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Friday, Apr. 17, 2015

Growing population fuels housing needs

Thursday, November 1, 2001

Echoing housing assessments conducted by other cities in Buena Vista County, the county board of supervisors received a draft version of its own study regarding housing trends in the unincorporated parts of the county this week.

Buena Vista County applied for a grant through the Iowa Department of Economic Development to complete a county-wide housing assessment. The cities of Albert City, Alta, Linn Grove, Lakeside, Newell, Storm Lake and Truesdale also participated.

The study shows an increasing population for Buena Vista County in the next 20 years, but also shows the need for more housing with that.

"As with many communities in Iowa and the midwest, the 1980s brought along very hard economic times," according to the study, which was completed by Northwest Iowa Planning and Development out of Spencer. "The 1980s affected every aspect of Buena Vista County's existence including housing, population, community and economic development."

Approximately 37.5 percent of the county's housing was built in 1939 or before, according to the study. The biggest housing booms after that were in the 1950s and again in the 1970s.

Since most housing has a median age of almost 50 years, the study points out the need for increasing maintenance on the aging housing stock. Also, approximately 100 housing units in the county are considered beyond repair and in need of replacement.

All of that shows a need for more housing in the county.

"It appears Buena Vista County presently has a very tight housing market caused by the low vacancy rates that are associated in part with the robust economy in the area," the reports says.

A tight market is good, Darren Bumgarner, the report's author, argues, but drives up the cost of housing. The study shows by 2010, 464 more housing units will be required.

Fueling that has been the steady in-flow of jobs in the area, especially centralized around Storm Lake's two meat-packing plants. The unemployment rate has been under 3 percent since 1988, with the highest spike back in 1982 when Hygrade closed, the report states. Unemployment that year was at 7.2 percent.

"However, it should be noted that the trend of lower unemployment rates is starting to falter and the unemployment rates are expected to increase over the next few months as employers lay off employees as a result of downward demand and earnings," the reports says.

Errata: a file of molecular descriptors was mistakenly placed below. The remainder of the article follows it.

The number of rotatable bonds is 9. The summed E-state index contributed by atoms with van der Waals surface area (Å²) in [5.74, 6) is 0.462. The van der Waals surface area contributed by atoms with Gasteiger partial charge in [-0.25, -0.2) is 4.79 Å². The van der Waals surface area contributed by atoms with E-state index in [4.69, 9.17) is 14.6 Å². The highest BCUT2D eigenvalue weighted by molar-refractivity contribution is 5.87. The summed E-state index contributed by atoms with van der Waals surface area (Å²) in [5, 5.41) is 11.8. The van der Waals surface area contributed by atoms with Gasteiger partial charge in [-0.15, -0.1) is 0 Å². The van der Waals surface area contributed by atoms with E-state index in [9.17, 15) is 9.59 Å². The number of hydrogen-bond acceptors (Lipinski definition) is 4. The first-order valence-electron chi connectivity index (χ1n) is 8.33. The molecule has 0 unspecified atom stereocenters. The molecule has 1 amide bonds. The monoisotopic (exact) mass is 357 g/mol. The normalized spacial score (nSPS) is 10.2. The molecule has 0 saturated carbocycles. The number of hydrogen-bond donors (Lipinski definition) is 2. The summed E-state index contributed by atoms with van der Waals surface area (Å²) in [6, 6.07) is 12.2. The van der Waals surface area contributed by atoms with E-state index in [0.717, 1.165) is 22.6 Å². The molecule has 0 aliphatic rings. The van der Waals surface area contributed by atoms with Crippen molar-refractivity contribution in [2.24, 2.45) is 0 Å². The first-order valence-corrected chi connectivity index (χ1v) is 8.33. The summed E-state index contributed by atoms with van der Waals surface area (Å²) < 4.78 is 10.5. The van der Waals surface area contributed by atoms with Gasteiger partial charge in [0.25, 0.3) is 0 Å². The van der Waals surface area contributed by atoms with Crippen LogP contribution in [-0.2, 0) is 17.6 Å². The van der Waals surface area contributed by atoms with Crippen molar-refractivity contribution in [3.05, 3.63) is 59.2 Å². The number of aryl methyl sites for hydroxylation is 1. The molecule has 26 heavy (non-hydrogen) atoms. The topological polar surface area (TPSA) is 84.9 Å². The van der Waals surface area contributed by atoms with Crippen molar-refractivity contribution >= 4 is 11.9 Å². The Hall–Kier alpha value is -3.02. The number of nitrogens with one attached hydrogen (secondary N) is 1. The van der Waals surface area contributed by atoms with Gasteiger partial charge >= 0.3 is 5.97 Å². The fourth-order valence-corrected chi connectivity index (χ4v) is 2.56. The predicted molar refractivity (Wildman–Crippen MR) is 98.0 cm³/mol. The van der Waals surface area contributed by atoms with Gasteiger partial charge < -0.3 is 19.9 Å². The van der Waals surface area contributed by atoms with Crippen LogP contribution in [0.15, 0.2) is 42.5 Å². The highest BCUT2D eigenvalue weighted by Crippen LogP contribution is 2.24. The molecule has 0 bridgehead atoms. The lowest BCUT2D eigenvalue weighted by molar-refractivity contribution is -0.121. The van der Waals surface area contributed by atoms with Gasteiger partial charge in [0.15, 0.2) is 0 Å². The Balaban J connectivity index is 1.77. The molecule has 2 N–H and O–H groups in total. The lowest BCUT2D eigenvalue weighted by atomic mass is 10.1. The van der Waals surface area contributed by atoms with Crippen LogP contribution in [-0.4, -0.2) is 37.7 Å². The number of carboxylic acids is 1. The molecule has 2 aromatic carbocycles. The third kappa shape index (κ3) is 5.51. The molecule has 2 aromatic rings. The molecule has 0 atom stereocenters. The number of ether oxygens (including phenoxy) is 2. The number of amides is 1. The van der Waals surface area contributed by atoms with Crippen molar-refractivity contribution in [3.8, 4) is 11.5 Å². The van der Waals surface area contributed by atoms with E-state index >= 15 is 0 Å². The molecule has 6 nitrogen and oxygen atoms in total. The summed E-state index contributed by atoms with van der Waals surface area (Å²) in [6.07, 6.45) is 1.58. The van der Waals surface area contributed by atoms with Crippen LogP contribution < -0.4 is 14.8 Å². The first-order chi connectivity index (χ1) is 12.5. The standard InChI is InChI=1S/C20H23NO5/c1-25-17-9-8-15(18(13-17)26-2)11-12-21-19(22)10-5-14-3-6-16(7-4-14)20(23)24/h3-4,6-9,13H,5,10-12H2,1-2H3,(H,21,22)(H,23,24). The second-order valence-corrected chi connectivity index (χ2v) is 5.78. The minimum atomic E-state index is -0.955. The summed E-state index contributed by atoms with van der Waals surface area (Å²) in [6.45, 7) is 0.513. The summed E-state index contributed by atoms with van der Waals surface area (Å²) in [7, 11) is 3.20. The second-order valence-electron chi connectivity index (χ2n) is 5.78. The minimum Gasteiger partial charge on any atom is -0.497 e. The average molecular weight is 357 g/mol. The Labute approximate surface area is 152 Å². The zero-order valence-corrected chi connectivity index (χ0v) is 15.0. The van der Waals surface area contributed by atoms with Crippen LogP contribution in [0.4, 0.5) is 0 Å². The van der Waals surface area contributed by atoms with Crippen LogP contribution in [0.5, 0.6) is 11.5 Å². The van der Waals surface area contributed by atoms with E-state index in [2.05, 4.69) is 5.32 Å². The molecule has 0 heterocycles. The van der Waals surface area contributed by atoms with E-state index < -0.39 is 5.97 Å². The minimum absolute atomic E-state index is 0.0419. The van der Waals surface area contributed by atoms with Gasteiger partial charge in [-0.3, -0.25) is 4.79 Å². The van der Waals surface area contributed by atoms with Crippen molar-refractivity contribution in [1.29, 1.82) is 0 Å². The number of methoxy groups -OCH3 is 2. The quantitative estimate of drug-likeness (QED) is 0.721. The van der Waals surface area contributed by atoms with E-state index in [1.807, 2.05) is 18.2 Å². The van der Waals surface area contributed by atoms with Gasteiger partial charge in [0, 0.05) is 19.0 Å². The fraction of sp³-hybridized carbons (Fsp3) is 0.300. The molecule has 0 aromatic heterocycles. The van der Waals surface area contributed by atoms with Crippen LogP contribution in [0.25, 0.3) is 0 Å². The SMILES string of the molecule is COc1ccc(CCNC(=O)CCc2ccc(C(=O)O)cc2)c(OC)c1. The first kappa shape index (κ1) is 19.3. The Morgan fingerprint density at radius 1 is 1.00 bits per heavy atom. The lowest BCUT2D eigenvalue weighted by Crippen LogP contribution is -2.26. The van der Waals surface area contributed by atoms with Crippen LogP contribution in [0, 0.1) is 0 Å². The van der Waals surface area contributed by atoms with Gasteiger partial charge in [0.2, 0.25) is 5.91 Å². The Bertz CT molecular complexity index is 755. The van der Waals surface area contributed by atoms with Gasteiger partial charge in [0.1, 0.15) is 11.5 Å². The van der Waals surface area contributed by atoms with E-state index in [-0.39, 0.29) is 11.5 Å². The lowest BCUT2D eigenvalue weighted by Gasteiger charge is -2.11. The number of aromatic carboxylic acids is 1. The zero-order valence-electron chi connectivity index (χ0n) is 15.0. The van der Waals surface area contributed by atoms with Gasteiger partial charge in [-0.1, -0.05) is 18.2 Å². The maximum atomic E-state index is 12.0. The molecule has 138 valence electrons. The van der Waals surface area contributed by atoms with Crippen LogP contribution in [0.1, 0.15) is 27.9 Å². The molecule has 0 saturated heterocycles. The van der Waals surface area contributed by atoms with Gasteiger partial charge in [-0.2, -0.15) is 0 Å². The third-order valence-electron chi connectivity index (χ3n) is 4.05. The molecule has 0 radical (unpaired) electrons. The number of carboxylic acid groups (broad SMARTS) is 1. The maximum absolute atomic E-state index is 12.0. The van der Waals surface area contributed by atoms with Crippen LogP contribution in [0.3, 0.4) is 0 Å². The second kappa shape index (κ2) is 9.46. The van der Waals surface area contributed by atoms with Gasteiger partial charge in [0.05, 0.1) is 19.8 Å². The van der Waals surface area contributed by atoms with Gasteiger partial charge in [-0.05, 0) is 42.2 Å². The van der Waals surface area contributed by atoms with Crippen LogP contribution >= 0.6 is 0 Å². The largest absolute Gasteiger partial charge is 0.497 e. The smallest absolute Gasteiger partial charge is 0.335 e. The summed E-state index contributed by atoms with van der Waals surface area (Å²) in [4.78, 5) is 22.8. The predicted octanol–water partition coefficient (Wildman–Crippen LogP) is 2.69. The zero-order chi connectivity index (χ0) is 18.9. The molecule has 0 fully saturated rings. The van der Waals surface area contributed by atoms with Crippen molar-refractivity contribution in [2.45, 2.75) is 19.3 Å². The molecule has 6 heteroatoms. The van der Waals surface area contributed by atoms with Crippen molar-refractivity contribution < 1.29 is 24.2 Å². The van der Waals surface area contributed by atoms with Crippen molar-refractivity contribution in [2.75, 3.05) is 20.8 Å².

To no one's surprise, the study shows a growth in the county's minority population, and a decrease in rural populations. The report shows historic population trends, from only 57 people in the first census in 1860 to 20,411 in the 2000 census.

A significant amount of growth was evident between 1860 and 1900, but since then it has only been "marginal to modest growth with periods (of) marginal population decline," the report says.

The high point for population came in 1960 with 21,189 people. "From years 1930 to 2000 the population of the county increased 1,744 persons or 9.3 percent," the report says.

From 1960 to 1990 the county lost about 5.8 percent of its population, but from 1990 to 2000 gained about 446 or 2.2 percent.

The study shows a projected population of 21,248 for 2020, based on trends from past census.

Increases in immigration and the Latino community accounted for much of the growth. In 2000 17,962 whites lived in the county, versus 19,490 in 1990, the study shows.

The Latino population increased from 160 to 2,560 in that same 10 years, and the Asian population increased from 350 to 887.

The study also shows the Hispanic or Latino and Asian populations are on average 11 to 16 years younger than whites. The median age for whites is about 36 years, while for Asians it is about 28, and 23 years for Hispanics and Latinos.

"A younger population can be positive in many respects, but in particular, a younger population will generally mean a community will experience a positive natural change of more births than deaths," the reports says.

The study points out traditional undercounting of minority populations in the county, which adversely affects the amount of state and federal money both the county and its cities receive.

"The average loss from federal and state sources to the city and county for every person not counted will mean revenue losses from these sources of several thousands of dollars for each person not counted by U.S. Census counts," the reports states.

Also included was a survey for county residents to complete. Survey responders were also given the opportunity to answer a question on how to improve the county. Answers varied from concerns about future annexation plans by the city of Storm Lake to immigration to the need for some sort of YMCA-type rec center.

The board of supervisors will meet on Tuesday, Nov. 13, at 9 a.m. to review the draft version of the report and to begin setting goals and objectives based on the report.

In the coming months the plan will be a tool for the county as it updates its comprehensive plan, as well as for developers in the Buena Vista County area.



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